- Fitness coach or fitness trainer at a gym
I’m including this one because I have a love for health and fitness and I work as a fitness coach myself on the side. I know how easy it is to learn about health and fitness from home and how easy it is to build a business by inspiring others to do the same. In fact, you probably have several friends on Facebook who are coaches. Some of these coaches, depending on their efforts, willingness and patience, are making six figures a year. I signed up because I wanted to be super fit before my husband came home from a two-year overseas unaccompanied tour. I’m now looking at it as a way to grow a business at home and so I can become certified to teach classes in my community.
- Direct sales and network marketing
In the same line as fitness coaching, a lot of spouses are turning to direct sales. You probably have friends selling Stella & Dot, Rodan & Fields, Beach Body, essential oils, LuLaRoe and others. While I would be cautious of any MLM and I suggest researching the company first, I have many friends who are happy doing this part time from home. Of course, you have to love sales. I couldn’t find any proof of the popular statistic “86 percent of women who make more than $100,00 do it through direct sales,” but Forbes did say that if you work 10 hours a week from home, the average income is about $3,000. That’s not much so it would appear to make a real income from this, you have to go all in and run it like a full-time business. Luckily, it rarely requires much financial commitment.
I’ve been reading the income reports of several bloggers in a few mommy groups I belong to and I’m blown away at the amount of money some moms are making on their blogs. A lot of their income comes from affiliate sources, aka ads from Amazon and BlueHost. They are doing a great job of promoting companies and the companies are paying them in return. According to Forbes, if you want to be really successful at this, attend a BlogHer event. Apparently, some hobby bloggers are making some serious money, say $5,000 a month, but it’s because they’ve put in time and effort and are really passionate about the topic they’re blogging about.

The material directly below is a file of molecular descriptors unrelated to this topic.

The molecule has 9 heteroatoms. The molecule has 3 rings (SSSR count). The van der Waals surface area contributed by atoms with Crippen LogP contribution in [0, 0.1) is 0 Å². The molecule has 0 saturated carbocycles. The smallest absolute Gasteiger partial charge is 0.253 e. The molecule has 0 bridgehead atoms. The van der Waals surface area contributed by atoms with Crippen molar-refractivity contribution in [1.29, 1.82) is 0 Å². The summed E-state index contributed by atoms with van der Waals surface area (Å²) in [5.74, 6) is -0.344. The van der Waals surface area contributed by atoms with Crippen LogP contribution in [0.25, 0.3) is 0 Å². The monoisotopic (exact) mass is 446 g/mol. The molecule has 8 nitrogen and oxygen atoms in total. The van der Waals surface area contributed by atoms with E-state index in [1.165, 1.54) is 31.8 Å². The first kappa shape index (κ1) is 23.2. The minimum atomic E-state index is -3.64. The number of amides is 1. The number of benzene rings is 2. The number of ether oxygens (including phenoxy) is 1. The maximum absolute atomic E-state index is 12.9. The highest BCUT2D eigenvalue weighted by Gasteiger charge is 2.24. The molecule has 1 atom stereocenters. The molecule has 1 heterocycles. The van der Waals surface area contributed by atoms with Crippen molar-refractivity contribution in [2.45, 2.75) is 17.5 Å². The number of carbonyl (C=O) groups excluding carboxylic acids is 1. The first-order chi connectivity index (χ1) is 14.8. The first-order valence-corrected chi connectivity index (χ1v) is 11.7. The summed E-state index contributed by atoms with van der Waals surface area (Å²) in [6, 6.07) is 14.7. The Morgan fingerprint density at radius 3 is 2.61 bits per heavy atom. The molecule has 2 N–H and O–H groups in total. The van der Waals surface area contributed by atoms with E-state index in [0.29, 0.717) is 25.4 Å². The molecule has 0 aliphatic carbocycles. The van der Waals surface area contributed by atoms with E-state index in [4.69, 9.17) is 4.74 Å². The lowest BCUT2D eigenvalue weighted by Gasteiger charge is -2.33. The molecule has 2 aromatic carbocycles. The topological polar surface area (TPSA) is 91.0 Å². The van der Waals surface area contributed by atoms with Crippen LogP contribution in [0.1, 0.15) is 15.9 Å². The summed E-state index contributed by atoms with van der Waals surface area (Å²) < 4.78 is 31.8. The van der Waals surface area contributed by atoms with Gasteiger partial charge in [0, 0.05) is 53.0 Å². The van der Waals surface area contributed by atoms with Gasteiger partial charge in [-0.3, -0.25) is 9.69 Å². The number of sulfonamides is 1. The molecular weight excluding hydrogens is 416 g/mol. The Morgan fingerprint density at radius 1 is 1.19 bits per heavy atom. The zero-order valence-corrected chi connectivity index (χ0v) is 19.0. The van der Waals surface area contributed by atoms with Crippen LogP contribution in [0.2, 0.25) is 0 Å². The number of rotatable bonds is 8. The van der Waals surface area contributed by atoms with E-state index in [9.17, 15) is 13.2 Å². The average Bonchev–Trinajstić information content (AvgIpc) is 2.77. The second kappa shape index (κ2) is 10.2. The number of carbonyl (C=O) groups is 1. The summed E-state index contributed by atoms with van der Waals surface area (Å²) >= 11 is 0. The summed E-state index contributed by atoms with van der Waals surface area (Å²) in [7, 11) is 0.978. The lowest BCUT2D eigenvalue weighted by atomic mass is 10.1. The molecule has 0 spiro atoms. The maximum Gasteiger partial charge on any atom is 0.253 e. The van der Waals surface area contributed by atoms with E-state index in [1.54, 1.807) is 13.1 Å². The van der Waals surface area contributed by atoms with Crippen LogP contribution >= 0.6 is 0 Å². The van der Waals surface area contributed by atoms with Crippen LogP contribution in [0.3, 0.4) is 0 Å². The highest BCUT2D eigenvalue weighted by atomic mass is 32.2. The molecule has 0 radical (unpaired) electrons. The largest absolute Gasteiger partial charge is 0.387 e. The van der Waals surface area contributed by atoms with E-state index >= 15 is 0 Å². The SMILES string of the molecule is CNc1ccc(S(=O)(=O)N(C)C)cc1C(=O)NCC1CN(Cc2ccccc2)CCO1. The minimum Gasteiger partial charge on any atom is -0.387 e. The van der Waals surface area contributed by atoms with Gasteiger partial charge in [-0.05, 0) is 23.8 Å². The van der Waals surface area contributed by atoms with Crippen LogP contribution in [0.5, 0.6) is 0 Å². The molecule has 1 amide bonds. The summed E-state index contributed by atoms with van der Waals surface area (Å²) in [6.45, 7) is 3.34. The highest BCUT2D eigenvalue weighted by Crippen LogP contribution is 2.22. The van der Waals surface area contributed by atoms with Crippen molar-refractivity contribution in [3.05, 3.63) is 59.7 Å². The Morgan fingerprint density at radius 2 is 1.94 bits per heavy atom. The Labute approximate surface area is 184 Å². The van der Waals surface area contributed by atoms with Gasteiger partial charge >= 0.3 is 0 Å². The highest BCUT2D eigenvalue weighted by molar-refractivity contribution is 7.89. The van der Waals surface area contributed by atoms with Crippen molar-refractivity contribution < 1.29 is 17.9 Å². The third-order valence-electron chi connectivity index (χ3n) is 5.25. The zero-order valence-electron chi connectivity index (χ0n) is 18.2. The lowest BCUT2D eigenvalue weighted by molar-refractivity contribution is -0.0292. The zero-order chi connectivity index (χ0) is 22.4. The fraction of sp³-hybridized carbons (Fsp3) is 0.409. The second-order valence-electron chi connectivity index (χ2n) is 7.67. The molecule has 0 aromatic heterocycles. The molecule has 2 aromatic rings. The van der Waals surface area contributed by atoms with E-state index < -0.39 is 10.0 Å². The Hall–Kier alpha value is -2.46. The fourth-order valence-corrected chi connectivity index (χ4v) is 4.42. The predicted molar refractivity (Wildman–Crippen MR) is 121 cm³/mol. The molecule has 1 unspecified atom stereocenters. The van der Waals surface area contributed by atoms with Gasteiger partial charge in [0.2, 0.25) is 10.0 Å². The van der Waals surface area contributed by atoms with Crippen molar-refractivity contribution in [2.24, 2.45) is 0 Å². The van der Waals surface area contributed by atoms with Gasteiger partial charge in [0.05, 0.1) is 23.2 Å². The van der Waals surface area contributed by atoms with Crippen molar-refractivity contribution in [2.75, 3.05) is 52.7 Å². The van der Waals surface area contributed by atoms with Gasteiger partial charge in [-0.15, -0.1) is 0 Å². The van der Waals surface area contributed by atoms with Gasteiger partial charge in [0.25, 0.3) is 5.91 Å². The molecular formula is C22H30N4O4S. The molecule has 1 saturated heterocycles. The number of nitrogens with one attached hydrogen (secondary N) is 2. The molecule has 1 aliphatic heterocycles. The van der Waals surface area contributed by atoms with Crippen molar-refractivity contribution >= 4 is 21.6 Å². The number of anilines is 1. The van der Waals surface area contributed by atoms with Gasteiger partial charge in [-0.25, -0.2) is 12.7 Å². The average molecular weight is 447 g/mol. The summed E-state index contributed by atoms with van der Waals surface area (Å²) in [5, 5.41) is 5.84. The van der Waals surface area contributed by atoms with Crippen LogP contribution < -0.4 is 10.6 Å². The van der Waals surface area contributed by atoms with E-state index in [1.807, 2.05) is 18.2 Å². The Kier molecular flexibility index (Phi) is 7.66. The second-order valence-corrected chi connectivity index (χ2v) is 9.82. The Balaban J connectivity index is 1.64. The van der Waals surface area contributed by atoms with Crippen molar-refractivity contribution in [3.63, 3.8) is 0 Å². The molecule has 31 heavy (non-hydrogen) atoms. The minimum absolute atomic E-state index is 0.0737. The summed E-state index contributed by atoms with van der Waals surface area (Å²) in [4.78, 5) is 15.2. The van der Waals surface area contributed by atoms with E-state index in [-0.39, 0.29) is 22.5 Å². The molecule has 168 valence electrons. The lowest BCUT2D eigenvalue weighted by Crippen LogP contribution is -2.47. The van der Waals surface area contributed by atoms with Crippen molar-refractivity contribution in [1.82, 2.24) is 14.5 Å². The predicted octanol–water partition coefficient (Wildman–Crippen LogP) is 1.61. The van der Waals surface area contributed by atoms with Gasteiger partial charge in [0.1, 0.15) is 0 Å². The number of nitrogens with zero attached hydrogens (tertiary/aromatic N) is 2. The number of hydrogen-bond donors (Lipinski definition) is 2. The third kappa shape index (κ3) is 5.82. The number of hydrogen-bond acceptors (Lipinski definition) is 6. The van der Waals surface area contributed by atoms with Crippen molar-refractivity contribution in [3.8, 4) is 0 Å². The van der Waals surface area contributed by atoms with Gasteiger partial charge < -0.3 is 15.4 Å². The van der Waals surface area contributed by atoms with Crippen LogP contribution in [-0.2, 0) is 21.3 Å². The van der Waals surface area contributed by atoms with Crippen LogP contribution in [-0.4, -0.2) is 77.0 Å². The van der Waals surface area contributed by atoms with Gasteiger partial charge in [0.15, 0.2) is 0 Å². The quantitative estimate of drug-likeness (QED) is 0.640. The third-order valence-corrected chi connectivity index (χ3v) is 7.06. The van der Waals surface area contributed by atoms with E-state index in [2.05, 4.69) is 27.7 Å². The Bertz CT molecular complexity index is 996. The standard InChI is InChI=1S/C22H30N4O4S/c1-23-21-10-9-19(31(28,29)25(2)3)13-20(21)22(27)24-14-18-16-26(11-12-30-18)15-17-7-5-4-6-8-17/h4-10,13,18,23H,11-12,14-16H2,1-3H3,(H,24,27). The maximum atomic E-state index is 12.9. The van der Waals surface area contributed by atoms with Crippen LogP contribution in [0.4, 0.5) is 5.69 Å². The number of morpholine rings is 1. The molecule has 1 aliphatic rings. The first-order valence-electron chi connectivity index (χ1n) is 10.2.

None of these jobs are going to qualify for a “get rich quick” article and they’re not meant to. In general, you either have to put in the time to get an education, or you have to put in the time to run your business at home as a full-time business. If you’re looking to make the most money, I highly recommend becoming an engineer or a computer information systems manager.
If you’re not sure what you want to do and you’re looking for some ideas, I would suggest the “Side Hustle” podcast, which highlights real people who made a good income from an idea they came up with. And if you found a great job that works with the military lifestyle, leave it in the comments for the rest of us to check out.